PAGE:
Stay overnight at any hotel in Canada and you will likely find a specific tax on accommodation on your hotel bill. Sometimes called a “hotel tax”, “accommodation tax” or “tourism levy”, the tax is collected by provincial or local governments and ranges between 1% and 5% of the price for accommodation. For example, a 5% hotel tax for a five-night stay at a $100/night hotel will generate $25 in hotel tax. In many instances, the revenue from these taxes is earmarked for local tourism initiatives or for a local tourism board. Increasingly, First Nations are including hotel properties as part of their overall commercial development strategy, and the fiscal benefits of an accommodation/hotel tax are hard to overlook.
In recent months, FNTC has been working with proponent First Nations to establish an accommodation tax under the First Nations Fiscal Management Act. While similar to accommodation taxes or hotel taxes levied by provincial and local governments, the First Nation Accommodation Operator Business Activity Tax Law is distinguished by its application; it is collected as a tax on the accommodation operator. Accommodation includes lodging at hotels, motels, resorts, and other lodging establishments included in the First Nation’s law. FNTC estimates that nationally, there are nearly twenty First Nations with close to 2000 rooms available for accommodation.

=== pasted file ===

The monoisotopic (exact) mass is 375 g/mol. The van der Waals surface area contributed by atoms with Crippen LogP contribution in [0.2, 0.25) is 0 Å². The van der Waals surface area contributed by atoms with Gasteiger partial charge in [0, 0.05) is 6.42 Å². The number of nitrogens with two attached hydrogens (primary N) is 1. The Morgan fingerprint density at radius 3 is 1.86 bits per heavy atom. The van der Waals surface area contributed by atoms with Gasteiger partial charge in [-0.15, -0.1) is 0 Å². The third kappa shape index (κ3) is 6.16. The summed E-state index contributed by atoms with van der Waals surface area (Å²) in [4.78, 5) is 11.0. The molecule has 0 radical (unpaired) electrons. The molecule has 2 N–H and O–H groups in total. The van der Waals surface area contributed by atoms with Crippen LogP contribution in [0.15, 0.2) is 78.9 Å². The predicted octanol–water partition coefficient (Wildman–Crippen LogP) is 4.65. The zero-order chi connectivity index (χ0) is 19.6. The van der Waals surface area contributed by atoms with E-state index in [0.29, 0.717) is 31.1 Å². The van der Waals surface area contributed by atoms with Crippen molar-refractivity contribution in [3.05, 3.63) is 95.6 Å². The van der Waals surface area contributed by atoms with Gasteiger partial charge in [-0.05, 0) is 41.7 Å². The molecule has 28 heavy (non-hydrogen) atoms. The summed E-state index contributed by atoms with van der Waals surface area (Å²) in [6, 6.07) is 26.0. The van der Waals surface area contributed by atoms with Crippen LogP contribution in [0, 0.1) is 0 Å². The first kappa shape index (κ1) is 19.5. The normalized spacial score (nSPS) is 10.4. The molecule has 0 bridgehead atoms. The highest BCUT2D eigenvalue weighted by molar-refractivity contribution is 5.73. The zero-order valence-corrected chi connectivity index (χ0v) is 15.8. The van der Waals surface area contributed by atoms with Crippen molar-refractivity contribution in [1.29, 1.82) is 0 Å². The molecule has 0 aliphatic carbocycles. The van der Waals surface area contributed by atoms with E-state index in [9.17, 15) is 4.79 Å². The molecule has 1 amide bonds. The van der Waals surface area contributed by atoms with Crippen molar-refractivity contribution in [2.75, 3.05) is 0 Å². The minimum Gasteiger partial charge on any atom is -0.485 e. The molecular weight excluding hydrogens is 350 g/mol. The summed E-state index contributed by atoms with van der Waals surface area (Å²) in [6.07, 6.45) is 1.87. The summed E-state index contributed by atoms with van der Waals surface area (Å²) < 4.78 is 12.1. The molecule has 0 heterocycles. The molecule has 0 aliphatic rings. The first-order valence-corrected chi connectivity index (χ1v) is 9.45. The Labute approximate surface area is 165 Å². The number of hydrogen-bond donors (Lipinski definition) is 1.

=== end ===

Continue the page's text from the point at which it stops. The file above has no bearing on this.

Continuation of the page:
In support of this work, the FNTC is currently seeking public input on proposed Standards which would apply to business activity tax laws that provide for a tax on business operators providing accommodation on reserve. Please visit www.fntc.ca to view the proposed Standards.